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Bird Life at Hardknott Forest

"BIRD LIFE AT HARDKNOTT FOREST: A SEASONAL STORY" by John Hincks, Site Officer, January 2024

Our mixed habitats provide for the needs of the many different bird species that may be seen at Hardknott Forest. Some are resident throughout the year, others come and go as the seasons change. Restoring the forest from commercial timber plantation to broadleaf woodland is benefiting many of our birds. Our native tree species provide the perfect habitat, with a greater diversity of invertebrates and flora. We conduct annual bird surveys (see here), which will reveal how the populations change in number, and move throughout the environment as the habitats change and develop. Here are some of our birds and their seasonal activity.


The bad weather and general reduction in available food during colder months is hard work for many wild animals, especially our smaller birds. Unable to store significant quantities of fat within their bodies, they are constantly on the move, searching for the calories they require to keep them going in the cold. Flocks of Siskins feed on seeds high in the canopy, while family groups of Long-tailed Tits move through the lower branches searching for invertebrates. Robins often appear when we are working, for example felling or planting trees. You may be familiar with this behaviour in the garden at home. In times past our woodlands were home to wild boar, also people turned pigs out to forage. Rooting around in the forest floor, the swine gave Robins a chance to grab a tasty snack. In the absence of this natural disturbance, we are the next best thing. If pigs make an appearance at Hardknott Forest, we may be able to see this behaviour again. One of the farmers in the valley has just invested in a few pigs for his farm, so watch this space.

At this time of the year small flocks of mixed species can be seen. Usually made up of birds such as Blue Tits, Great Tits, Coal Tits and Chaffinches, they move through the branches searching for a meal. By flocking together they have better protection from predators, Sparrowhawks in particular are the nemesis of small birds. These predators are avian assassins, using the element of surprise to snatch their prey from the air. With the leaves gone from the canopy, there is less cover to hide in for the smaller woodland birds, so they may seek safety in numbers. Another survival strategy used by some birds is communal roosting. Long-tailed Tits will cram many individuals into a nest box or tree hole to reduce heat loss on bitter nights. Wrens too are known to huddle up with others of their own kind in cold weather, usually in small numbers, but there are records of several dozen roosting together. These communal roosts are initiated by the male within whose territory the roost is located. He attracts other Wrens with short flights in and out while calling.

One tree, one branch, one month...some of the bird species at Hardknott Forest. There are at least eight species in this clip.

Tawny Owls make the most of the long hours of darkness. These nocturnal predators mainly prey on small rodents, but will also take roosting birds. They may be hard to spot during the day as they rest, but during the night they may be heard calling to one another. Often thought make the noise “twit twhooo”, it is in fact the female that calls “keewik” while the male calls “twhooo”. Tawny owls are very territorial, and during January and February they become especially vocal, as they pair up and establish territories. Owl pellets are another sign of their presence in the woods. These consist of indigestible fur and bone left over from the owl’s last meal. Close examination of pellets can reveal exactly what species the owl has consumed. The mature Oak woodland at Hardknott forest is ideal habitat for them to hunt and breed in.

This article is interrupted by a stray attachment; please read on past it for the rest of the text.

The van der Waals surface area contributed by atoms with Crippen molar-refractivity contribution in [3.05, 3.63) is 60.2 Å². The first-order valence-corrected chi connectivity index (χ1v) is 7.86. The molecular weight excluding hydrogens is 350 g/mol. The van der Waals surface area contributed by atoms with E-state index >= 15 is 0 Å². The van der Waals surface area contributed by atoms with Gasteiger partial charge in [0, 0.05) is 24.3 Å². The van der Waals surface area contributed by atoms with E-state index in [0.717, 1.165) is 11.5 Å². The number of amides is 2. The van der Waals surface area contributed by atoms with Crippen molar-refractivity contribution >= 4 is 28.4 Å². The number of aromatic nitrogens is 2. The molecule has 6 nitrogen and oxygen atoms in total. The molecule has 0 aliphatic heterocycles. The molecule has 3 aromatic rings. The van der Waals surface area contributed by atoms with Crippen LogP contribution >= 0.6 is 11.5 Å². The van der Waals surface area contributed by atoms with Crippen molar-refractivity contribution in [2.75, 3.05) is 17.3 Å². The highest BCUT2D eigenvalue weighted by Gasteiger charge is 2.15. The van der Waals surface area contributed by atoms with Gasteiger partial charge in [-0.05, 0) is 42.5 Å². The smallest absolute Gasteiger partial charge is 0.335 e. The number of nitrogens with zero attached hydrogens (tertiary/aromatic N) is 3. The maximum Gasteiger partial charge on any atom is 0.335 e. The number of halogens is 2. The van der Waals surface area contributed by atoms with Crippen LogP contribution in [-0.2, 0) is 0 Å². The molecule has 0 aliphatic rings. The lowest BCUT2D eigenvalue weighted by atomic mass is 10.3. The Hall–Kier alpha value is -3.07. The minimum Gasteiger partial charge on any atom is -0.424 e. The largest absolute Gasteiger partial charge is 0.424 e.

A dissected owl pellet showing small mammal bones and undigested fur.


A change in behaviour may be observed among some of our resident birds quite early in the year. Ravens are one of the first birds to get the nesting season underway. Usually on an inaccessible crag, construction starts around January with the female sitting on eggs by February. It might seem a bit odd that these large birds, (the biggest members of the corvid family), start domestic arrangements so soon in comparison to others, but it’s all about the timing. Late winter / early spring is the hardest time of the year for our wild animals, with fat reserves running low and the flush of new spring growth yet to appear. There are those that succumb to the rigours of winter and carrion is an important food source of Ravens. And as spring moves on deer calves are born, lambing begins, and the accompanying afterbirths provide a delicacy for hungry young chicks.

An increase in bird activity is marked by signature sounds. Courtship song and territorial “keep out” calls reveal the intentions of our residents. The Mistle Thrush begins to sing before most other birds, with a broken, plaintive song delivered from the top of a high tree. Great Spotted Woodpeckers aren’t known for their singing voice, but they can drum. Males attract mates and establish territories by producing this sound from a suitable branch. Not just any branch will do, usually they are hollow so that the sound resonates throughout the woods, with a single male having a number of “drumming posts”. Green Woodpeckers are also present at Hardknott forest, and have a very distinctive “laughing” call. The old Cumbrian dialect name for them is “yaffel”, which means laugh. Wood ants are a favourite meal of the Green Woodpecker, and there is a good population in the forest. They mop up the ants using a long tongue to extract them from underground. The Woodpeckers may also benefit from the acid which the angry ants squirt at the attacker as a defence mechanism, as this could help to deter other parasites from biting the bird.